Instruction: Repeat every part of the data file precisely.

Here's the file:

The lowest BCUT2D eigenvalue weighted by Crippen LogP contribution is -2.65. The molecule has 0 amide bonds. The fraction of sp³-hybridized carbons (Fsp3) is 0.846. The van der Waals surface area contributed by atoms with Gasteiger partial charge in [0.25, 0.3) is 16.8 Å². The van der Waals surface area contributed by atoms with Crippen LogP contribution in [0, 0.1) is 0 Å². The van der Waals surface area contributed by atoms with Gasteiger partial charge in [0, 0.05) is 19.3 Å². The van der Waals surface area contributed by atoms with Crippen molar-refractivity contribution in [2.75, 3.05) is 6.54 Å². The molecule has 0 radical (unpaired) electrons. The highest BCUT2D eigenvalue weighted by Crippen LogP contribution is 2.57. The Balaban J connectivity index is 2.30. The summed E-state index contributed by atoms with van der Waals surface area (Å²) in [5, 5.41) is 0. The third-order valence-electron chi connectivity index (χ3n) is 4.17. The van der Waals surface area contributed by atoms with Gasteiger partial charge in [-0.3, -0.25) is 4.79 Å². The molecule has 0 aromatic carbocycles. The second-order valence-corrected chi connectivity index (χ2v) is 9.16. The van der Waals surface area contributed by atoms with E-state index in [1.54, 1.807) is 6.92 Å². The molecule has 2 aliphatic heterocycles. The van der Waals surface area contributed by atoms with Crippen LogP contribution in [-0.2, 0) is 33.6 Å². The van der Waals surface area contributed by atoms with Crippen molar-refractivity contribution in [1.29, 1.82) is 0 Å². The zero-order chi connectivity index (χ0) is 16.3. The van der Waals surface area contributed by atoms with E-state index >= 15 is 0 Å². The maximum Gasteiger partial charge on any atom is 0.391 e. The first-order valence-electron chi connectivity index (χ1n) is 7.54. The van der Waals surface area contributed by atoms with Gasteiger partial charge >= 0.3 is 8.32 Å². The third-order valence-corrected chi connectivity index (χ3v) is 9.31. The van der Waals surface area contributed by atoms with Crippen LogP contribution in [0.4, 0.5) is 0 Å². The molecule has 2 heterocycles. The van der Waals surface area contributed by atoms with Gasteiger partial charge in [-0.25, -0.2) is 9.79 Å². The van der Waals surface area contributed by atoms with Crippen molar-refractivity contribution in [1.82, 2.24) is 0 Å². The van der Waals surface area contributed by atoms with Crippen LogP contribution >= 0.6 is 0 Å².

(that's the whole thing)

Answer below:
The lowest BCUT2D eigenvalue weighted by Crippen LogP contribution is -2.65. The molecule has 0 amide bonds. The fraction of sp³-hybridized carbons (Fsp3) is 0.846. The van der Waals surface area contributed by atoms with Gasteiger partial charge in [0.25, 0.3) is 16.8 Å². The van der Waals surface area contributed by atoms with Crippen LogP contribution in [0, 0.1) is 0 Å². The van der Waals surface area contributed by atoms with Gasteiger partial charge in [0, 0.05) is 19.3 Å². The van der Waals surface area contributed by atoms with Crippen molar-refractivity contribution in [2.75, 3.05) is 6.54 Å². The molecule has 0 radical (unpaired) electrons. The highest BCUT2D eigenvalue weighted by Crippen LogP contribution is 2.57. The Balaban J connectivity index is 2.30. The summed E-state index contributed by atoms with van der Waals surface area (Å²) in [5, 5.41) is 0. The third-order valence-electron chi connectivity index (χ3n) is 4.17. The van der Waals surface area contributed by atoms with Gasteiger partial charge in [-0.3, -0.25) is 4.79 Å². The molecule has 0 aromatic carbocycles. The second-order valence-corrected chi connectivity index (χ2v) is 9.16. The van der Waals surface area contributed by atoms with E-state index in [1.54, 1.807) is 6.92 Å². The molecule has 2 aliphatic heterocycles. The van der Waals surface area contributed by atoms with Crippen LogP contribution in [-0.2, 0) is 33.6 Å². The van der Waals surface area contributed by atoms with Crippen molar-refractivity contribution in [1.29, 1.82) is 0 Å². The zero-order chi connectivity index (χ0) is 16.3. The van der Waals surface area contributed by atoms with E-state index >= 15 is 0 Å². The maximum Gasteiger partial charge on any atom is 0.391 e. The first-order valence-electron chi connectivity index (χ1n) is 7.54. The van der Waals surface area contributed by atoms with Gasteiger partial charge >= 0.3 is 8.32 Å². The third-order valence-corrected chi connectivity index (χ3v) is 9.31. The van der Waals surface area contributed by atoms with Crippen LogP contribution in [0.4, 0.5) is 0 Å². The molecule has 2 heterocycles. The van der Waals surface area contributed by atoms with Gasteiger partial charge in [-0.25, -0.2) is 9.79 Å². The van der Waals surface area contributed by atoms with Crippen molar-refractivity contribution in [1.82, 2.24) is 0 Å². The van der Waals surface area contributed by atoms with Crippen LogP contribution >= 0.6 is 0 Å².